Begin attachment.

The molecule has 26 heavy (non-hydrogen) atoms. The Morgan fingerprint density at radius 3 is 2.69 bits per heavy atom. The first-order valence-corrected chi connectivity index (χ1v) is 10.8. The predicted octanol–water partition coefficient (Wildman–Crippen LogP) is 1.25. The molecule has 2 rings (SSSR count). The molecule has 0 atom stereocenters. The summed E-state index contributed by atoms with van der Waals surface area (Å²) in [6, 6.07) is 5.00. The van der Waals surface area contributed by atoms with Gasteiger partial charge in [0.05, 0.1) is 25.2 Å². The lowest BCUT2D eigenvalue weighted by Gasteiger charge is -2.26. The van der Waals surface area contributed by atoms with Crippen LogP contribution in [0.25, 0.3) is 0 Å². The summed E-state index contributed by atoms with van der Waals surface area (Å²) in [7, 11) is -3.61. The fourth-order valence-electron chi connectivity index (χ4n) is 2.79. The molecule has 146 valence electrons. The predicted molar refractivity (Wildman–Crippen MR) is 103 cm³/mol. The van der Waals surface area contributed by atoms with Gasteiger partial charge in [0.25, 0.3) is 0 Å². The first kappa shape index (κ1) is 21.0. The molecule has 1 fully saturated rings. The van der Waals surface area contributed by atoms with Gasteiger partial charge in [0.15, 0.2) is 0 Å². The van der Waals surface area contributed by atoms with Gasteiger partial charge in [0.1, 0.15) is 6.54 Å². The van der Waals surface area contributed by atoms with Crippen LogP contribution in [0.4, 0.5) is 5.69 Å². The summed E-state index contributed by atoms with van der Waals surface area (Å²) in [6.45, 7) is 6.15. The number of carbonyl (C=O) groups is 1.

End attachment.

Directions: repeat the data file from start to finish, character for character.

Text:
The molecule has 26 heavy (non-hydrogen) atoms. The Morgan fingerprint density at radius 3 is 2.69 bits per heavy atom. The first-order valence-corrected chi connectivity index (χ1v) is 10.8. The predicted octanol–water partition coefficient (Wildman–Crippen LogP) is 1.25. The molecule has 2 rings (SSSR count). The molecule has 0 atom stereocenters. The summed E-state index contributed by atoms with van der Waals surface area (Å²) in [6, 6.07) is 5.00. The van der Waals surface area contributed by atoms with Gasteiger partial charge in [0.05, 0.1) is 25.2 Å². The lowest BCUT2D eigenvalue weighted by Gasteiger charge is -2.26. The van der Waals surface area contributed by atoms with Crippen LogP contribution in [0.25, 0.3) is 0 Å². The summed E-state index contributed by atoms with van der Waals surface area (Å²) in [7, 11) is -3.61. The fourth-order valence-electron chi connectivity index (χ4n) is 2.79. The molecule has 146 valence electrons. The predicted molar refractivity (Wildman–Crippen MR) is 103 cm³/mol. The van der Waals surface area contributed by atoms with Gasteiger partial charge in [0.25, 0.3) is 0 Å². The first kappa shape index (κ1) is 21.0. The molecule has 1 fully saturated rings. The van der Waals surface area contributed by atoms with Gasteiger partial charge in [0.15, 0.2) is 0 Å². The van der Waals surface area contributed by atoms with Gasteiger partial charge in [0.1, 0.15) is 6.54 Å². The van der Waals surface area contributed by atoms with Crippen LogP contribution in [0.4, 0.5) is 5.69 Å². The summed E-state index contributed by atoms with van der Waals surface area (Å²) in [6.45, 7) is 6.15. The number of carbonyl (C=O) groups is 1.